Tuesday, April 28, 2015

The Tumor Biomarker Series: BRAF

Aberrant constitutive activation of BRAF tends to be seen in cerebellar and midline pilocytic astrocyomas whereas the activating point mutation at BRAF V600E is more likely to be seen in cerebral examples. The V600E point mutation is also observed in other low-grade gliomas and glioneuronal neoplasms, including approximately two-thirds of pleomorphic xanthoastrocytomas, and lower percentages of ganglioglioma, desmoplastic infantile ganglioglioma, dysembrioplastic neuroepithelial tumor, and papillary craniopharyngioma. Although less common, diffusely infiltrative gliomas including glioblastoma, particularly the epithelioid variant, may also demonstrate the V600E point mutation -- making this biomarker potentially less useful as a diagnostic tool in distinguishing low-grade gliomas from high-grade ones.

Tuesday, April 21, 2015

The Tumor Biomarker Series: MGMT

MGMT stands for O6-methylguanine-DNA methyltransferase. I must admit that this is my favorite biomarker only because of its cool mechanism of action.  The standard chemotherapy for gliomas is temozolomide, which acts by cross-linking DNA through alkylating multiple sites including the 06 position of guanine. Crosslinking at this site is reversed by the DNA repair enzyme MGMT. Thus, low levels of MGMT activity by GBM cells is associated with enhanced response to alkylating agents such as temozolomide. To a large degree, the activity level of MGMT is determined by the methylation status of the gene's promoter. MGMT can be epigenetically silenced by hypermethylation. About half of all GBMs are epigenetically silenced in this manner and are therefore more susceptible to the alkylating action of temozolomide.  The methylation status of MGMT can be assessed by PCR-based testing. In addition to predicting better response to temozolomide, investigators have shown that epigenetic gene silencing of MGMT is a strong predictor of prolonged survival independent of treatment.

Thursday, April 16, 2015

The Tumor Biomarker Series: TP53

A few month ago, the College of American Pathologists released a Template for Reporting Results of Biomarker Testing of Specimens from Patients with Tumors of the Central Nervous System. Therefore, I thought it would be a good idea to review as succintly as possible the various tumor biomarkers one could use to interrogate CNS tumors. Not all neuropathologists would agree as to which ones, if any, are essential. So, comments are most welcome! The first biomarker I'd like to address is TP53, mainly because I have doubts about it's utility -- except for cases where there is a question regarding whether or not an oligodendroglial component is present. However, immunohistochemical p53 testing is performed on virtually all high-grade astrocytomas at many institutions. Here's a summary of the CAP consensus description of the TP53 test:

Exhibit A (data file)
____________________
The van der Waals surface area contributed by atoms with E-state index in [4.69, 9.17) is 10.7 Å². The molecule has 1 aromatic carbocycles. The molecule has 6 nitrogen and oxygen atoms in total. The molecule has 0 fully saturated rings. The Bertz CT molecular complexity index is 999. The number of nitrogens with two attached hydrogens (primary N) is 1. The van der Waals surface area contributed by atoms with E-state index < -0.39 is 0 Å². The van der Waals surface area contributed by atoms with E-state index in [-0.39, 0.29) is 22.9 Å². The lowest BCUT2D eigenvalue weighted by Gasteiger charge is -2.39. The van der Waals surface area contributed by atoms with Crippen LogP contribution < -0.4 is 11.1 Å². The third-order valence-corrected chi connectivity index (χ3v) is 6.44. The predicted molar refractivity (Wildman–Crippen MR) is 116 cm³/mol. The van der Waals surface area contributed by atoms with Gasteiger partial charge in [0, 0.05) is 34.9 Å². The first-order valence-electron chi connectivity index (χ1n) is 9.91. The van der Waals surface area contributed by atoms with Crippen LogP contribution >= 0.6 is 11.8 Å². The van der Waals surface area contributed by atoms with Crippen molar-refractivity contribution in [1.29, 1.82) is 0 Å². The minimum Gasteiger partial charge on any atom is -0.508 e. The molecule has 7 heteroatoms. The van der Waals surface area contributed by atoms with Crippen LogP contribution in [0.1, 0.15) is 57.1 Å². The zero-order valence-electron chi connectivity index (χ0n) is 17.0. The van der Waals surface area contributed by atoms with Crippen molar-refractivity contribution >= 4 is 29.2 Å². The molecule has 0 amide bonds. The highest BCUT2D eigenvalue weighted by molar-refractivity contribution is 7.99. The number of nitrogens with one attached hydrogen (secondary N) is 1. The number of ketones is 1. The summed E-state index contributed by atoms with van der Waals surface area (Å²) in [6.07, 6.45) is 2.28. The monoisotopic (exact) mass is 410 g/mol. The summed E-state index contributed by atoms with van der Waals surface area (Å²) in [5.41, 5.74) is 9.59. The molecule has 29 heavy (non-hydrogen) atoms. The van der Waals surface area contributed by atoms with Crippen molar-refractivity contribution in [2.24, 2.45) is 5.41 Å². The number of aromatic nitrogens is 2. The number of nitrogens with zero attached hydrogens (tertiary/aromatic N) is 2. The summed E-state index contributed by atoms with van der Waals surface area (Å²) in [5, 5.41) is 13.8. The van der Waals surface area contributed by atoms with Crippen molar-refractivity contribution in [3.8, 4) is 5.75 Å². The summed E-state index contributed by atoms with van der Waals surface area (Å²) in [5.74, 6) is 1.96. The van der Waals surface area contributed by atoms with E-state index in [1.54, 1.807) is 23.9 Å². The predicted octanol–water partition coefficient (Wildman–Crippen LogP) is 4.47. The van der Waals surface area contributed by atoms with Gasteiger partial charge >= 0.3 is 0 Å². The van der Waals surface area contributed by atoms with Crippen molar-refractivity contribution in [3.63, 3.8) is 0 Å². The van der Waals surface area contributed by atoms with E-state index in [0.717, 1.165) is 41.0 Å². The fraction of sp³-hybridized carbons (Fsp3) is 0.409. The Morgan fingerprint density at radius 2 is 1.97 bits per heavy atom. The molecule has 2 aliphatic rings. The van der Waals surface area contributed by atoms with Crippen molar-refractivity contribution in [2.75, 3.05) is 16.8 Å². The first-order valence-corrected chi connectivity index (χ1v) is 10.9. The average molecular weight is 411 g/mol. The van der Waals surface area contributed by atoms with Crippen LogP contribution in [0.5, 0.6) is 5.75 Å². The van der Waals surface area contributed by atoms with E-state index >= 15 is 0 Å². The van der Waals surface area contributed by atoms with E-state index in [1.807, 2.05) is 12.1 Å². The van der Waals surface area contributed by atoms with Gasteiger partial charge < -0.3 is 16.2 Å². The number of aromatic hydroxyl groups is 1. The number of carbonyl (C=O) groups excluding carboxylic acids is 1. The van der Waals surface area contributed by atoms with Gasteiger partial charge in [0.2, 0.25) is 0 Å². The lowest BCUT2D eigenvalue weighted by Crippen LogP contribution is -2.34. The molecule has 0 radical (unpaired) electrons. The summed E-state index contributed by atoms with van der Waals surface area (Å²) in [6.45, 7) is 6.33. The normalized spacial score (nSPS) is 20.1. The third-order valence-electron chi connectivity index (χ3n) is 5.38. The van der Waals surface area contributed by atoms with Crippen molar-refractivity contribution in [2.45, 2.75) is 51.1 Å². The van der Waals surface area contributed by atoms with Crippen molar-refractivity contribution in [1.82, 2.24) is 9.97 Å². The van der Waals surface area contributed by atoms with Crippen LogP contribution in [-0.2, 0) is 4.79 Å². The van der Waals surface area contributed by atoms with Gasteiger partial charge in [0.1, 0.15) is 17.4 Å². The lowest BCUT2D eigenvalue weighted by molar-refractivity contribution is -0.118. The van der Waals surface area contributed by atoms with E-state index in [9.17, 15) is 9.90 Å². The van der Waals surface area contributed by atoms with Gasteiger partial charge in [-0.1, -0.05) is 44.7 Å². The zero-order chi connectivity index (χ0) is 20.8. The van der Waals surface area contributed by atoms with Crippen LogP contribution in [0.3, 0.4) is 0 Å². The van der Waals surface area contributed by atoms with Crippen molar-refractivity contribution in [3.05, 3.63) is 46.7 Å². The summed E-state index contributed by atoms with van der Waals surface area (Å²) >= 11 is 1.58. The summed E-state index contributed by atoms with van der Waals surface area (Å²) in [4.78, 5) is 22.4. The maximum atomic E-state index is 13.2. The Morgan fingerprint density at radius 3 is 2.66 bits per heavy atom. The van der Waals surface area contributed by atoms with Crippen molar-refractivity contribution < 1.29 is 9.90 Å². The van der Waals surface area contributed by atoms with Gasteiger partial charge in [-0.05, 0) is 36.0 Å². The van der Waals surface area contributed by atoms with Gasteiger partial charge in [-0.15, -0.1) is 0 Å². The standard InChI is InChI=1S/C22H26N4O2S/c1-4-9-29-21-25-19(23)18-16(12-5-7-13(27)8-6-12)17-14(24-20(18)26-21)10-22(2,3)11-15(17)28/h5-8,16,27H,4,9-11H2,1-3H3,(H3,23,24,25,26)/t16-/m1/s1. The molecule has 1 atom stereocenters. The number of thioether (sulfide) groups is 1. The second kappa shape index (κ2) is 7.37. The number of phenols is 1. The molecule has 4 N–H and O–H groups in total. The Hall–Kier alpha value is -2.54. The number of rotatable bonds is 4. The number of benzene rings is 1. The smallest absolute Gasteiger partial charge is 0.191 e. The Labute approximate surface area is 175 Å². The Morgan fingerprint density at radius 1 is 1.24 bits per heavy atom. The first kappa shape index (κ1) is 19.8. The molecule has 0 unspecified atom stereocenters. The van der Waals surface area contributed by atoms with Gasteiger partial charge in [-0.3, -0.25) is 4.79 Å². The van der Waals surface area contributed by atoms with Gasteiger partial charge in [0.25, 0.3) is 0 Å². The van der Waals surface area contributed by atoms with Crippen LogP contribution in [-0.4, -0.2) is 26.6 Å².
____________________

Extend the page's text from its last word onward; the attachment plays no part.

Found in a majority of high-grade astrocytic tumors, TP53 mutation is rare in oligodendrogliomas. Mutation of TP53 is highly correlated with IDH mutation. As a surrogate for testing the actual TP53 mutation, p53 immunohistochemistry is typically performed. As for the utility of this test, the CAP template makes the following statement: "[T]here is a strong association between IDH1 mutation and TP53 mutation in diffuse astrocytomas and this combination of mutations is helpful in distinguishing astrocytomas from oligodendrogliomas."

My feeling is that if you have a histomorphologically classic pure astrocytic neoplasm, there is no need for p53 immunohistochemistry. And, yet, you almost always see p53 immunohistochemistry results on reports for classic glioblastomas, anaplastic astrocytomas, and infiltrative astrocytomas. I just don't get it. Even in cases where you have a question about the presence of an oligodendroglial component, testing for IDH1 mutation and 1p/19q deletion would be more helpful than testing for IDH1 and TP53. I would love to hear from people who could dissuade me of this opinion regarding the utility of p53 immunohistochemistry. Feel free to enter comments below.

Tuesday, April 14, 2015

Best Post of November 2014: Robin Williams had Lewy Body Diesease

The next in our "Best of the month" series is from November 18, 2014:

Robin Williams

The official cause of Robin Williams' death, released Friday by the Marin County coroner, was ruled

Williams had long battled alcoholism, drug addiction and depression, but in November 2013 he was diagnosed with Parkinson's disease, according to his widow, after noticing a tremor in his left arm and difficulty moving on his left side as early as 2011.

Now a redacted pathology report from the autopsy on Williams' body has been made public and mentions "Diffuse Lewy body dementia,". Given that Dementia with Lewy Bodies can involve vivid visual hallucinations, it has now been speculated that perhaps such hallucinations may have lead to Williams' death.

Media reports, quoting anonymous "family sources," state that Williams' family believes that Lewy body disease was a critical "triggering" factor in his suicide. If so, this would be an unusual manifestation of the disease. Suicides have not been linked specifically to the hallucinations of Lewy Body Disease in the past.

Dennis Dickson, MD
"The use of the term dementia in the neuropathology report should not be inferred to mean that dementia was observed during life," warns Dennis Dickson of the Mayo Clinic in Jacksonville, who says he reviewed the neuropathology report.

"Mr. Williams was given a clinical diagnosis of (Parkinson's) and treated for motor symptoms. The report confirms he experienced depression, anxiety and paranoia, which may occur in either Parkinson's disease or dementia with Lewy bodies," Dickson said.

Neuropathology Blog is Signing Off

Neuropathology Blog has run its course. It's been a fantastic experience authoring this blog over many years. The blog has been a source...